The reports of my extinction are greatly exaggerated.
Came upon a guy who had been wounded in the shelling. A corpsman was doing what he could, trying maintain the appearance that something could be done. We tried to keep our faces blank so that he couldn't see in our expressions the inevitability but the blast had taken his left shoulder, arm and all. The loss of soft tissue was enormous. The chopper was still minutes away. He was quite lucid, being held by the corpsman, chatting and even laughing a little bit, trying to ignore what was happening. A couple of guys came up carrying a stretcher. One of them was holding a body bag.Twain said it better,http://warprayer.org/
Michael--I don't know that it's ever been said better.
Ah... The atheist pontificates about the actions of the faithful. It's a nice sentiment, but it fails to deal with the one thing that underpins Judeo/Christian/Moslem morality."God Wills It."The problem isn't that morality becomes too caught up in shades of gray. It's that Morality is based upon the perceived edicts of a deity that isn't bound by that morality itself. I think it was Christopher Hitchens who made the point, "With God, all things are permissible." The violence in the Middle East is baffling to me, and pastor Jones and his Florida freakshow just as much. But I don't think that I have the Universe whispering in my ear, and telling me what I should and should not be doing, or what actions of others, if left unanswered, will consign me to an eternity of suffering.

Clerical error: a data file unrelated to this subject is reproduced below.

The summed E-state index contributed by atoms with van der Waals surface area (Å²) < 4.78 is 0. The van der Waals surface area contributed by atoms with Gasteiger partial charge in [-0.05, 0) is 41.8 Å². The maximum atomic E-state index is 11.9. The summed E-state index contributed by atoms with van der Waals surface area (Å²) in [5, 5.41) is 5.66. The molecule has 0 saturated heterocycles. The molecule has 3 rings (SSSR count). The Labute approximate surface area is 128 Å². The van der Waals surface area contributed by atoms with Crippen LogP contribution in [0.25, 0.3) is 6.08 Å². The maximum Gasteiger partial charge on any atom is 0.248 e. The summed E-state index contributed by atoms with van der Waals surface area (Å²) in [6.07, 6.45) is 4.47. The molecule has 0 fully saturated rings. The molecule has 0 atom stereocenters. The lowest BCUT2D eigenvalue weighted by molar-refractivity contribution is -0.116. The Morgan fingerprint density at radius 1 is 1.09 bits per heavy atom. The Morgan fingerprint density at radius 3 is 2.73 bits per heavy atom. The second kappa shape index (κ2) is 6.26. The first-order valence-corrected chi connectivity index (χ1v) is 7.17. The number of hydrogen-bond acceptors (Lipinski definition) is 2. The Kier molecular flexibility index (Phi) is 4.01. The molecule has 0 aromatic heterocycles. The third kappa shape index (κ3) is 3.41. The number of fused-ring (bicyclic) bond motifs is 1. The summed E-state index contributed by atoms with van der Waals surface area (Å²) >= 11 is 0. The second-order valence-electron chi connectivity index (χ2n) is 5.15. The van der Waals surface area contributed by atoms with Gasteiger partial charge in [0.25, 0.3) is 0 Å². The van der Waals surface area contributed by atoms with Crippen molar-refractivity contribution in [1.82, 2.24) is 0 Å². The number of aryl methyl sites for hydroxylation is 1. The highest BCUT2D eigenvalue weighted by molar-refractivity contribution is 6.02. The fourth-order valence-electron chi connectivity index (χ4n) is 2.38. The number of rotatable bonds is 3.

Aaron, that's exactly the point. I'm all for freedom of religion, but not to the point where people let their beliefs impose on the lives of others--and I mean "impose" in the sense of "blowing to smithereens."It is interesting, though, that religious folk usually cite morality as an advantage of theism over atheism, but that morality apparently includes exploding people for the sake of a book.
It's more that the morality tells them that they are superior to others.There's a reason for the saying that God created men, but Sam Colt made them equal.The equality of all people isn't a feature of Judeo/Christian/Moslem theology - it's a bug. I don't know that it does any good to rail against that. I don't know of a morality that's centered around obedience to a deity that also holds that the disobedient are just as worthy. After all, wouldn't it defeat the purpose. So while I thought that PZ Myers made some good points, that's a discussion that one needs to have with God. For as long as the deity reserves the right to order the death of anyone he dislikes, telling the followers that they ought to be more selective in which instructions they carry out seems pointlessly moralistic.The same with supporting freedom of religion. When you grant people the freedom to see you as a moral reprobate at best, and an active threat to what's right with the Universe at worst, accepting the bloodshed that follows also has to come with the territory.
That's an interesting--and pessimistic--viewpoint. Unfortunately, there's some truth to it. At this point, perhaps I should put my fingers in my ears. "la, la, la, la, la." Or maybe I should be trying to bring an end to freedom of religion.
Trust me, I'm not very pleased with it either. But that's the way of the world. Nothing is without its problems.
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